criminal justice reform

The First Step Act Deserves Your Skepticism

Cory Booker, center, chats with Chuck Grassley and Mike Lee before they participate in a news conference on Capitol Hill in Washington, on prison reform legislation. Photo: Susan Walsh/AP/REX/Shutterstock

In 1989, then-Senator Joe Biden went on TV to criticize President George H.W. Bush’s National Drug Control Strategy. Bush was seeking to accelerate the War on Drugs by pumping over $1 billion into narcotics-related law enforcement, expanding the resources available to prosecutors, jails, and prisons, and harshening punishments for drug dealers. Biden argued that the president was not going far enough. “Quite frankly, the president’s plan is not tough enough, bold enough or imaginative enough to meet the crisis at hand,” he said, responding to Bush’s speech outlining the plan that September. “[It] does not include enough police officers to catch the violent thugs, enough prosecutors to convict them, enough judges to sentence them, or enough prison cells to put them away for a long time.”

Nearly 30 years later, Biden is an early front-runner for the 2020 Democratic presidential nomination. His party on Tuesday voted unanimously to pass the First Step Act through the Senate, partnering with all but 12 Senate Republicans to secure the biggest changes to the federal criminal-justice system in years. The most vocal of the 12 holdouts was Senator Tom Cotton, a “tough on crime” Arkansan who has made a habit of opposing reform using language strikingly similar to Senator Biden’s. “If anything, we have an under-incarceration problem,” Cotton said in a 2016 speech at the Hudson Institute. Earlier this month, he castigated the First Step Act as “criminal leniency legislation.”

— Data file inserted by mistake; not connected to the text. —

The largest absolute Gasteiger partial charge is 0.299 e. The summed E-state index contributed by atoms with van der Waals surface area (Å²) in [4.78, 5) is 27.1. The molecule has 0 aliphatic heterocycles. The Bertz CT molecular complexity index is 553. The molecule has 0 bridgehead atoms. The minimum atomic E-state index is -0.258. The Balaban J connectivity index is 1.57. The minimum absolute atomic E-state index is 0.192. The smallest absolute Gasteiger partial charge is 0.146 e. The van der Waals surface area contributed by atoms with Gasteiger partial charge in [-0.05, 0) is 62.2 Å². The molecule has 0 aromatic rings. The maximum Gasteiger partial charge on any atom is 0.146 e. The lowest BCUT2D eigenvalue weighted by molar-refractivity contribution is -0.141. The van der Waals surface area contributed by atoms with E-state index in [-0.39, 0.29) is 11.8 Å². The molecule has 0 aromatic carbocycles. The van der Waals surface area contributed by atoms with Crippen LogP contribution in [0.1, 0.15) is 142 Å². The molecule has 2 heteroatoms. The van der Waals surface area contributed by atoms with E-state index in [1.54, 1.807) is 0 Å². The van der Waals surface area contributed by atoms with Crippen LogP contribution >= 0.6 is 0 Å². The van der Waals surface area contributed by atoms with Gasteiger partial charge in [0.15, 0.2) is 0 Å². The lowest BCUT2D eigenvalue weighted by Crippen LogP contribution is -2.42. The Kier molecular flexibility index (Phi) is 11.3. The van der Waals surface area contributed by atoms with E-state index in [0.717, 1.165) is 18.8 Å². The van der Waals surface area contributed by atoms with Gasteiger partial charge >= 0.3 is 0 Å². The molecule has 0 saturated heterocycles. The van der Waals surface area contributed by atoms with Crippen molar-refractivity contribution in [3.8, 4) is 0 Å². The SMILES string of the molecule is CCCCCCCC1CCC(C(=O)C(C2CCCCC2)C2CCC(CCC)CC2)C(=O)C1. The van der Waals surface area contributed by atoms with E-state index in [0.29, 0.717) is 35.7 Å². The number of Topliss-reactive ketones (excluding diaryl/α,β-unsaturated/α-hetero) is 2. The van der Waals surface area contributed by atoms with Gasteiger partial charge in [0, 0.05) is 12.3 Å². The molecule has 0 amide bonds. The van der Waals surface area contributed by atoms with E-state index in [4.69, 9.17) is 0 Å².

Separated by three decades and a partisan gap that only seems to widen by the day, Senators Biden and Cotton nevertheless illustrate how interchangeable Democrats and Republicans have traditionally been on criminal-justice policy. When they were not busy one-upping each other to prove who could be more punitive, the parties have built strong bipartisan alliances atop the shared goal of locking people in cages, especially black people.

The direction of this bipartisanship temporarily reversed this week with the First Step Act vote. Instead of worsening America’s mass incarceration crisis, Senators opted to make the experience of federal prison slightly less painful for inmates — shortening mandatory-minimum sentences for some crimes and strengthening avenues for some incarcerated people to abbreviate their prison stints. But after decades spent normalizing the existence of the world’s largest concentration of prisoners, the Overton window regarding what substantive change in the United States actually looks like has shifted so far that even modest changes seem bold and ambitious. And even that assessment is generous: The jubilation and back-patting that has greeted Tuesday’s Senate vote better reflects relief that interparty consensus is possible under President Donald Trump than the bill’s actual scope and impact.